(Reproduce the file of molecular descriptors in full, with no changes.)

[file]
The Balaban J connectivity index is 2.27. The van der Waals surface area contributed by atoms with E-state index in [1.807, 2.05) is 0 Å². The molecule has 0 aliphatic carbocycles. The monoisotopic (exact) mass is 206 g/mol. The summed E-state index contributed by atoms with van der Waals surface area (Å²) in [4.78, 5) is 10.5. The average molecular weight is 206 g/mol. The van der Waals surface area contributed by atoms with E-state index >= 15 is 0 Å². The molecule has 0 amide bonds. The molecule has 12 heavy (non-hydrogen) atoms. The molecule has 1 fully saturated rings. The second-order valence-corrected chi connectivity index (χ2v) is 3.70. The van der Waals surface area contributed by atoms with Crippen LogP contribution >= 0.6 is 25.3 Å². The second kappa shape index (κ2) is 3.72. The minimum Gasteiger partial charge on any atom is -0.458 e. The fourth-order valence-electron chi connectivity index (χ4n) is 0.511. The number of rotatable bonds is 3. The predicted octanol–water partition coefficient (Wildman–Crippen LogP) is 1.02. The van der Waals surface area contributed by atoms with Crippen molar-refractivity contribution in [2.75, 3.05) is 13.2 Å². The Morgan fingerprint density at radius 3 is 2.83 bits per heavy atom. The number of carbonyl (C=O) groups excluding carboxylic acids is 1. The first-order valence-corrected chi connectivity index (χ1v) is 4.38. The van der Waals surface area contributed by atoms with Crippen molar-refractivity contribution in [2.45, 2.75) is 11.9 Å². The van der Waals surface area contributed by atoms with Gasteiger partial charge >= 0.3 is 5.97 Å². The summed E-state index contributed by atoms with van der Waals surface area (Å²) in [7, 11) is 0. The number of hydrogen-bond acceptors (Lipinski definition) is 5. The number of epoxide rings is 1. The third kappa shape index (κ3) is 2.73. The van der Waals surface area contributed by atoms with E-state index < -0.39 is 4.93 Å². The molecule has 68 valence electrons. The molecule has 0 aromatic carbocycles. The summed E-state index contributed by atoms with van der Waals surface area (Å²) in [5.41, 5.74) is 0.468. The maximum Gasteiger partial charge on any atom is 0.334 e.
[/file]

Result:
The Balaban J connectivity index is 2.27. The van der Waals surface area contributed by atoms with E-state index in [1.807, 2.05) is 0 Å². The molecule has 0 aliphatic carbocycles. The monoisotopic (exact) mass is 206 g/mol. The summed E-state index contributed by atoms with van der Waals surface area (Å²) in [4.78, 5) is 10.5. The average molecular weight is 206 g/mol. The van der Waals surface area contributed by atoms with E-state index >= 15 is 0 Å². The molecule has 0 amide bonds. The molecule has 12 heavy (non-hydrogen) atoms. The molecule has 1 fully saturated rings. The second-order valence-corrected chi connectivity index (χ2v) is 3.70. The van der Waals surface area contributed by atoms with Crippen LogP contribution >= 0.6 is 25.3 Å². The second kappa shape index (κ2) is 3.72. The minimum Gasteiger partial charge on any atom is -0.458 e. The fourth-order valence-electron chi connectivity index (χ4n) is 0.511. The number of rotatable bonds is 3. The predicted octanol–water partition coefficient (Wildman–Crippen LogP) is 1.02. The van der Waals surface area contributed by atoms with Crippen molar-refractivity contribution in [2.75, 3.05) is 13.2 Å². The Morgan fingerprint density at radius 3 is 2.83 bits per heavy atom. The number of carbonyl (C=O) groups excluding carboxylic acids is 1. The first-order valence-corrected chi connectivity index (χ1v) is 4.38. The van der Waals surface area contributed by atoms with Crippen molar-refractivity contribution in [2.45, 2.75) is 11.9 Å². The van der Waals surface area contributed by atoms with Gasteiger partial charge >= 0.3 is 5.97 Å². The summed E-state index contributed by atoms with van der Waals surface area (Å²) in [7, 11) is 0. The number of hydrogen-bond acceptors (Lipinski definition) is 5. The number of epoxide rings is 1. The third kappa shape index (κ3) is 2.73. The van der Waals surface area contributed by atoms with E-state index < -0.39 is 4.93 Å². The molecule has 68 valence electrons. The molecule has 0 aromatic carbocycles. The summed E-state index contributed by atoms with van der Waals surface area (Å²) in [5.41, 5.74) is 0.468. The maximum Gasteiger partial charge on any atom is 0.334 e.